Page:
Home About us Editorial board Search Ahead of print Current issue Archives Submit article Instructions Subscribe Contacts Login 
Home Print this page Email this page Small font size Default font size Increase font size Users Online: 341
Year : 2017  |  Volume : 8  |  Issue : 1  |  Page : 17-23

Profile of foreign body ingestion and outcomes of endoscopic management in pediatric population

1 Department of Gastroenterology, M. S. Ramaiah Memorial Hospitals, Bengaluru, Karnataka, India
2 Department of Gastroenterology, Christian Medical College, Vellore, Tamil Nadu, India

Correspondence Address:
Avinash Bhat Balekuduru
Department of Gastroenterology, M. S. Ramaiah Memorial Hospitals, Bengaluru - 560 054, Karnataka
Login to access the Email id

Source of Support: None, Conflict of Interest: None

DOI: 10.4103/0976-5042.202814

Rights and Permissions

Background: Foreign body (FB) ingestion is a frequent gastrointestinal emergency in pediatric population. Improvement in endoscopic techniques and equipment enables nonsurgical management in most situations. Recent data from India on pediatric FB ingestion have been lacking. Aim: The aim of this study was to assess the profile and outcome after endoscopic management of patients <18 years of age presenting with FB ingestion. Patients and Methods: Records of all the children with FB ingestion who had undergone endoscopic removal at our institution during 5 years (2011–2016) were assessed retrospectively. The nature of FB ingested, and success and complication of endoscopic therapy were analyzed. Results: There were 150 pediatric endoscopies during the study period. Of this, 120 (80%) were for removal of ingested FB. Most common (MC) FB was coin (69%). The retrieved FBs were 83 coins, 13 batteries, 5 pins, 4 clips, 2 each of anklets, keys, marbles, and seeds, one each of spoon, blade, spanner, peanut, toe ring, and a pencil. One had trichobezoar. Esophagus was the MC site of location of FB (85/120). FB removal was successful by flexible endoscopy in 97.1%. Four (0.03%) cases were referred for rigid endoscopic/surgical removal by otolaryngologists/pediatric surgeon. Except for one child developed bronchopneumonia, there was no morbidity or mortality in the study. Conclusion: Endoscopic removal of FB is a safe procedure with excellent outcomes in a specialized gastroenterology unit.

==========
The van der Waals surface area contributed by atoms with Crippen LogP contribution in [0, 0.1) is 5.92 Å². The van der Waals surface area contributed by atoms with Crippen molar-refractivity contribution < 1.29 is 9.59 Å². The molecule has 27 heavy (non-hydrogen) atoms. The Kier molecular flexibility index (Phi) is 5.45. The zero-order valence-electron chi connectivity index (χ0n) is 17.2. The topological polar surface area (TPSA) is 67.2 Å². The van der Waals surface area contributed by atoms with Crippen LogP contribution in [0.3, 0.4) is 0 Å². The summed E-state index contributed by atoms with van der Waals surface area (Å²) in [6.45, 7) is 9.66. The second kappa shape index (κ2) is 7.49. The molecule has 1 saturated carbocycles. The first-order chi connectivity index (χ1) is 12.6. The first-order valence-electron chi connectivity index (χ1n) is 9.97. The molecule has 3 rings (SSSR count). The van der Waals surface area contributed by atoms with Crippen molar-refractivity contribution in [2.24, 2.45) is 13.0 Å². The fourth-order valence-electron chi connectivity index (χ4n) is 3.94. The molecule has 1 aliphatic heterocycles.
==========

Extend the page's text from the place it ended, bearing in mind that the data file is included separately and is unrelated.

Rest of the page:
Print this article     Email this article
 Next article
 Previous article
 Table of Contents

 Similar in PUBMED
   Search Pubmed for
   Search in Google Scholar for
 Related articles
 Citation Manager
 Access Statistics
 Reader Comments
 Email Alert *
 Add to My List *
 * Requires registration (Free)

 Article Access Statistics
    PDF Downloaded161    
    Comments [Add]    

Recommend this journal